“The criminal investigation has not found any connection between sexual harassment and Vanessa’s disappearance,” Efflandt said.
Guillen’s alleged killer, SPC Aaron David Robinson, shot and killed himself early Wednesday as U.S. marshals and Killeen, Texas, police officers approached him to talk about Guillen’s disappearance. Army CID officials had identified Robinson, 20, as a person of interest and notified outside law enforcement officials after he reportedly fled the base.
Army officials confirmed Robinson’s identity during Thursday’s news conference.
The motive for Guillen’s abduction and killing remained unclear.
“We are still investigating their interactions but at this time, there is no credible information or reports that SPC Robinson sexually harassed SPC Guillen,” Phelps said. “If anyone does have credible information to corroborated these allegations, we strongly urge them to come forward and report to us or report to their chain of command.”
Robinson, who was a native of Calumet City, Illinois, had been in the Army since October 2017. Like Guillen, he was part of the 3rd Cavalry Regiment.
The estranged wife of a former Fort Hood soldier has also been jailed in connection with Guillen’s death. Army Times identified the woman as Cecily Anne Aguilar, 22, of Killeen, who is being held in the Bell County Jail on unspecified charges.
Khawam identified Aguilar as Robinson’s girlfriend, who Robinson allegedly contacted to “help him bury (Guillen’s) bloody body,” the attorney said.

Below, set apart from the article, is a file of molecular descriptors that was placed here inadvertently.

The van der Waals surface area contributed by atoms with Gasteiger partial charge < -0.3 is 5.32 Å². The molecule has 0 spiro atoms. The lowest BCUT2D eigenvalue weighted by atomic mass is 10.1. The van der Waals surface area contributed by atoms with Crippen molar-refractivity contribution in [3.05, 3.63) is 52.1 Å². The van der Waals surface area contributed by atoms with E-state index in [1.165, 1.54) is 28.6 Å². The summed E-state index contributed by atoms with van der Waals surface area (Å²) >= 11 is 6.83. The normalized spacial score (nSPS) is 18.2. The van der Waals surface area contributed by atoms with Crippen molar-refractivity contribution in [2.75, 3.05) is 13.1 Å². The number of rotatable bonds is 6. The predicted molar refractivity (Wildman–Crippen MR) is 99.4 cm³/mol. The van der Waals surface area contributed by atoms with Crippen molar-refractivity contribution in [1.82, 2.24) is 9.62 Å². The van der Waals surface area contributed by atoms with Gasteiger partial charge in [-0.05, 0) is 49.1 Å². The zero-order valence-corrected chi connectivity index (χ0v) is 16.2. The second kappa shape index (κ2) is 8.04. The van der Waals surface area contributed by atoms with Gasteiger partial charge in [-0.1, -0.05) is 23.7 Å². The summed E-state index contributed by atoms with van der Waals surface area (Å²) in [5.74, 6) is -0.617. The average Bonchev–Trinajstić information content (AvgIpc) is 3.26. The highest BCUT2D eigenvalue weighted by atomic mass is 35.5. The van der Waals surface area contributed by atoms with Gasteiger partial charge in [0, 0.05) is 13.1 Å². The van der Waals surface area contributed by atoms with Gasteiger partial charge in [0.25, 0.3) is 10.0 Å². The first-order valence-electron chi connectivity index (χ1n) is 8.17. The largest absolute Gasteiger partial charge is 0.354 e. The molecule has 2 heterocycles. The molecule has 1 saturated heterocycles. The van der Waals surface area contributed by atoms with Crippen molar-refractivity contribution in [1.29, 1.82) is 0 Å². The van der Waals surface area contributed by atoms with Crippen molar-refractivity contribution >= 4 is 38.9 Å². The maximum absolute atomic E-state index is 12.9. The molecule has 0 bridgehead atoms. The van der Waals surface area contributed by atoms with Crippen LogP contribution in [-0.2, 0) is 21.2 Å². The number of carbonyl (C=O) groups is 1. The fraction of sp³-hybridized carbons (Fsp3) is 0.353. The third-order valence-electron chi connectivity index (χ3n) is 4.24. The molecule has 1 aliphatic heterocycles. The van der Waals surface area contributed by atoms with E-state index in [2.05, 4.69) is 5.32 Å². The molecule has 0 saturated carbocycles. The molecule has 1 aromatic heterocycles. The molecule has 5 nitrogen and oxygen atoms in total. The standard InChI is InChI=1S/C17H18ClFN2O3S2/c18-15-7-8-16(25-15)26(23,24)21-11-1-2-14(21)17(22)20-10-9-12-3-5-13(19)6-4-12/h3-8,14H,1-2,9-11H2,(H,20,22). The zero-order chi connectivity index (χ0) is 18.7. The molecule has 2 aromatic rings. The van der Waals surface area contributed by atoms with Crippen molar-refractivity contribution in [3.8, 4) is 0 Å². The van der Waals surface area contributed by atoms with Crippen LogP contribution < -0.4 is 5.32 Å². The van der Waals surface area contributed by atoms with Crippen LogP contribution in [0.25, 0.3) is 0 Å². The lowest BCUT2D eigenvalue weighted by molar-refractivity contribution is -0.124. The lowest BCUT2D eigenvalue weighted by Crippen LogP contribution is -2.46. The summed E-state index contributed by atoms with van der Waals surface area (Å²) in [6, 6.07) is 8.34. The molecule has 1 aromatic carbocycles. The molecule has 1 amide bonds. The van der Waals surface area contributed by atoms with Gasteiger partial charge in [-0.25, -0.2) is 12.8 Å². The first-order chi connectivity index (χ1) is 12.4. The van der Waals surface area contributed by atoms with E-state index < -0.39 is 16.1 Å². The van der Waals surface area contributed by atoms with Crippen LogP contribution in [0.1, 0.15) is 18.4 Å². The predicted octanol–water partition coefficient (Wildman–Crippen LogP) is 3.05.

“At first, they tried to set her on fire, but she wouldn’t burn,” Khawam said. “Then they dismembered this beautiful US soldier’s body with a machete.”
Phelps and Efflandt offered scant detail Thursday of what happened to Guillen. Both men cited the ongoing investigation and the fact that Aguilar, who they did not identify by name, is expected to face criminal prosecution in the case.
Despite both he and Efflandt repeatedly touting the “transparency” of the investigation, Phelps told reporters he did not have the authority to identify the female suspect, who is a civilian in the custody of another jurisdiction.
“We’re trying to be transparent here and we can’t get the name of a suspect?” one reporter asked incredulously.
Multiple reporters named Aguilar as the mystery suspect and asked Phelps to confirm her identity, but he refused. He also declined to confirm any of the information Khawam and the Guillen family had told the Army Times.